I have long been unhappy with the expression ‘Non-Directive Coaching’ for the very simple reason that it tells the coach what they should not do – but gives no indication of what they might do.  Indeed, and forgive me if this sounds too self-assured,  outside of my own work I have not found one description of the ‘non-directive’ process.

I am currently trying out the term ‘self-directed coaching’ to see how that works.

I notice that there are many people who say they follow a ‘non-directive model’ – because it is the ‘correct’ thing to say – but who actually do not know how to do this. Many seem to think it means to ask questions – and too often the question that gets asked is merely a thought that has occurred to the coach that then gets re-worked as a question.  This is manipulative and disingenuous and will ultimately undermine the relationship with the player (coachee).

And then there are those who think that coaching should only be non-directive.  I don’t believe this right or helpful to the player.  Let me explain.

Non-Directive Coaching is a theoretical concept.  Conceptually it has a place but is not viable in practice – because it is impossible to execute.  Behind the idea of ‘non-directive’ is the ideal that the player should do their own thinking without being influenced by the coach.  Great as an ideal but it is this ‘not being influenced’ that is impossible – human beings are designed to pick-up even the smallest signals, verbal and non-verbal, ands so if, for instance, the coach agrees or disagrees with the player, if they are excited or disappointed, the player will pick this up and, in all likelihood, respond to it.  It is impossible for the coach not to signal what he or she is thinking –the coach ‘leaks’ – a flicker of the eyes, a quickening of the breath.

Following the argument that non-directive coaching is impossible in practice I will also be a little more controversial (to some) in suggesting that it is in fact undesirable.  In a therapeutic context I can hold onto the argument for a solely non-directive stance for a little longer because the goal of the intervention is to help that individual to become whole or “a healthy, coping’ individual (an inner goal) which, I think, demands that the individual be given the opportunity to pursues their own thinking in greater depth and to own and develop their meaning making capacity.

Equally to prioritise learning over performance may well be appropriate in a therapeutic contract but one of the things that differentiates coaching from therapy is the performance bias

But my reason for suggesting that it is OK to be ‘directive’, to suggest or offer an opinion for instance, is that there are many occasions when the coach sees, knows or understands something that the player does not.  This is inevitable.  If in that moment the information is offered with the intent to increase awareness then it might well be the appropriate thing to do.  Imagine a professional business coach, having come to the end of a session in which the player has not achieved resolution, simply getting up and leaving when he or she – the coach – has a clear idea as to what might be done.  I cannot imagine doing that.  More than that I would suggest that to leave without offering the idea would be professionally negligent.  This is the case in coaching where the goal is almost always external – a result or end to be achieved – so the coach’s intervention has much less impact on the players meaning making capacity.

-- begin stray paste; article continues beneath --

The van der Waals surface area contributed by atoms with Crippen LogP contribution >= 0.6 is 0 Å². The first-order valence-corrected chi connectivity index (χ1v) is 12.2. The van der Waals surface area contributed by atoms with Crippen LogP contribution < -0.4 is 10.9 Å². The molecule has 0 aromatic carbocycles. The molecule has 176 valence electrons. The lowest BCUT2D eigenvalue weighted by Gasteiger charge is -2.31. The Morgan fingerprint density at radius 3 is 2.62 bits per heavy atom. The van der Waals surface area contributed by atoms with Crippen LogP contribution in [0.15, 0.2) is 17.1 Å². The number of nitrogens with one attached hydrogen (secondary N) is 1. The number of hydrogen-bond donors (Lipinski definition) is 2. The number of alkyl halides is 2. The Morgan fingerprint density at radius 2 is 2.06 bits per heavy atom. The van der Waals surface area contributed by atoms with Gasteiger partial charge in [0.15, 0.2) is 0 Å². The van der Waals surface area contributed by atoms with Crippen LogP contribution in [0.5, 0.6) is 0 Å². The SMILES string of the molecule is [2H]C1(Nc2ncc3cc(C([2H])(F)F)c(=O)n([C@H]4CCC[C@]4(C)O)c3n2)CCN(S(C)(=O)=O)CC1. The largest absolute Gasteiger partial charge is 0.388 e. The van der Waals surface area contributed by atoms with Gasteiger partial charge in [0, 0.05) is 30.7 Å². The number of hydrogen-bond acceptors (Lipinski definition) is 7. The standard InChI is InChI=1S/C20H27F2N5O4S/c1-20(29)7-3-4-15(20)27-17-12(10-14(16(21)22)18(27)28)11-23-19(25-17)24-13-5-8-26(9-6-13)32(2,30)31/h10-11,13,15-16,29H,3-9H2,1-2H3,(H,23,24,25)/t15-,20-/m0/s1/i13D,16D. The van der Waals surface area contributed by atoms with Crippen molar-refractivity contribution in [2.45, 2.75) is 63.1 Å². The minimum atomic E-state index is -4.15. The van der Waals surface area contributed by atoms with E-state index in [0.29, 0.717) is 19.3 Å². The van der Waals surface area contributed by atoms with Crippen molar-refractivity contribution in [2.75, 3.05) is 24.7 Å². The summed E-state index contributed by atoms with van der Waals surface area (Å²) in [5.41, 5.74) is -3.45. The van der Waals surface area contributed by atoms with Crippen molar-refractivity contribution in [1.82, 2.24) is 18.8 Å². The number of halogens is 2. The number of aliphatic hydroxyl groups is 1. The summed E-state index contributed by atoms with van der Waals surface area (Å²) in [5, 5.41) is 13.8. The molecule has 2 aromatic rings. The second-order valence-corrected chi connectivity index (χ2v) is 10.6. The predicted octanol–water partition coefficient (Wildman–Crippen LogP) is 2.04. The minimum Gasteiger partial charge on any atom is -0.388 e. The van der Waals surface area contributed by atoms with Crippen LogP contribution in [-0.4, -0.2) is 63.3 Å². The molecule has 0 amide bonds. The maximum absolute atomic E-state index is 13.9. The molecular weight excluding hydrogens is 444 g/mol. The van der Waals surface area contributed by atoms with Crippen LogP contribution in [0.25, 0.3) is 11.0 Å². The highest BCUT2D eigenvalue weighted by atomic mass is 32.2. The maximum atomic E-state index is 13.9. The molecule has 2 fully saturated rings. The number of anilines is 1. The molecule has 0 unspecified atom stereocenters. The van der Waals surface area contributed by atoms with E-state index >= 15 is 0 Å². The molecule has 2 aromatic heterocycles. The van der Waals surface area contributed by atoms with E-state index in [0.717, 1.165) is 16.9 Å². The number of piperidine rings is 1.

There are also moments in coaching when the player is in a situation of distress and where immediate action or a decision is required.  If the coach knows what to do in that moment then to do nothing is simply not helpful and may again be negligent.  Of course, at a later date when things to have cooled down, it would be ideal to revisit the situation for the player to understand why they became stuck.

A further part of my argument for the ‘directive skills’ comes from the observation that, in executive coaching unlike therapy or life coaching, it is not only the individual player’s needs that are being taken care of.  In a business context the individual/player is seldom the client (this ‘client’ title is part of the problem): the organisation paying the bill is the client.  And the client organization must have its needs met in the coaching process.  This will sometimes demand that the coach uses ‘directive’ skills.  As an example, if the coach believes that the course of action being adopted by the player will not achieve the organisation’s goals then, I believe that giving feedback might be an appropriate response.  Or if a player is about to do something that is unethical or unlawful – what then?

Having made an argument of sorts for the directive coaching skills I find the need to reposition Self-Directed Coaching Skills.  These are the skills that have the player do the thinking, creating, problem solving.  These skills are the foundation of effective coaching.  They must be learned and practiced until a level of mastery is developed such that the coach has almost no need to stray to the directive skills – coaches most often revert to ‘telling’ when they have no other option!  Once the Self Directed skills have been learned then there is a job to learn the directive skills – for the coach to be able to use their own Resources – in such a way as to raise awareness in the player and not unduly influence their meaning making or decision making capacities.

I will finish with this: a coach who is dependent on their own knowledge, experience or problem solving abilities will never Enable Genius, will never enable the player to gain Mobility or experience their own Authority.